April 19, 2008

B.I.K.E and Wired to Win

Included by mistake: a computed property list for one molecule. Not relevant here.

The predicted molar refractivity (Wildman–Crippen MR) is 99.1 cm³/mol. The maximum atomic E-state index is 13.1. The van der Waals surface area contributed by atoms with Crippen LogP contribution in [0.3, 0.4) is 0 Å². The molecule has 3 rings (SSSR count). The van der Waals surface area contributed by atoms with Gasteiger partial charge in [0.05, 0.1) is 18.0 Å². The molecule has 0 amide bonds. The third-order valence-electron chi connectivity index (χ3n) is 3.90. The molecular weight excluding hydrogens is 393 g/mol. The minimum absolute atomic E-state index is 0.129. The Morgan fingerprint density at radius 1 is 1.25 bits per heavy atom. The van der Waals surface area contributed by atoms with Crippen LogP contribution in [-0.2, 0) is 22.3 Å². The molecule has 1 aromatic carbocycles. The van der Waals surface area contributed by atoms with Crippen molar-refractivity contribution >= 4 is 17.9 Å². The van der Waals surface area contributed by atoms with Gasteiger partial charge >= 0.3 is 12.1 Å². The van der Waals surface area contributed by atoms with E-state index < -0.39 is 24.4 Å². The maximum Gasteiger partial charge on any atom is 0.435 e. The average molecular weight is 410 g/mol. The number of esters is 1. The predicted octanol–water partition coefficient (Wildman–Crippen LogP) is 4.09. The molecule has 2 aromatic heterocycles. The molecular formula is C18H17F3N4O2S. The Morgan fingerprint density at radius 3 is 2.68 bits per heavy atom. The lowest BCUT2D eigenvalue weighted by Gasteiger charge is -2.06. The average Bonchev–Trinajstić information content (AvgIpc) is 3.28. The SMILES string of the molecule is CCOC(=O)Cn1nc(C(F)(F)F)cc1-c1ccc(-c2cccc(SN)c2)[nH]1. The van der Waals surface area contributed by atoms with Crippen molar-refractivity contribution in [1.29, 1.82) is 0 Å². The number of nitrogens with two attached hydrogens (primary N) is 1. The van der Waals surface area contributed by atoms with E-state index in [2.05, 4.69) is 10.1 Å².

I watched two bicycle related movies this week. Wired to Win, and B.I.K.E. These movies are very much on the opposite end of the spectrum as far as production goes. Wired to Win uses the Tour De France as a backdrop for a movie that is essentially about the brain. But since the brain is such an amazingly complex phenomenon the short IMAX movie is in no way capable of delivering any sort of comprehensive message about the brain to its viewers. The only thing I seem to remember about the message of the movie is that "the brain learns something every day." Not exactly breaking news there, Bubba. What stays behind however, are the great shots from the race it self. But since I inherently expect these great shots from an IMAX movie, I was greatly disappointed to see shots, that had the potential to be amazing, but were out of focus! In short, Wired to Win would have been better if they skipped the brain stuff and just "focused" on the race. Warning Spoilers.... B.I.K.E had impeccable cinematography, even though the budget for the movie was probably about 1% of the Wired to Win budget. The excellent cinematography is a bit surprising in the light of the rough shape the shooter is in at times, and the circumstances. But that movie misses it's mark, much like Wired to Win. Perhaps it is labeled in the wrong way. It's supposed to be about the main character's (and filmmaker's) infiltration into the Black Label Bicycle Club as an investigative documentary work. I did not feel this was what the movie was about at all. I think it's more of a coming of age - self search kind of a movie. I don't think that Anthony the main character was really trying to infiltrate Black Label in the end, he was trying to join them, to become one of them. He seemed to loose track of his goals and the best thing that happened to him was that the Club did not allow him to become a member. The movie's production, editing and cinematography is excellent though, and a testament of Tony Howard's and Jacob Septimus' professionalism as filmmakers. Verdict: Both movies are worth seeing, but both of them could have been done better.

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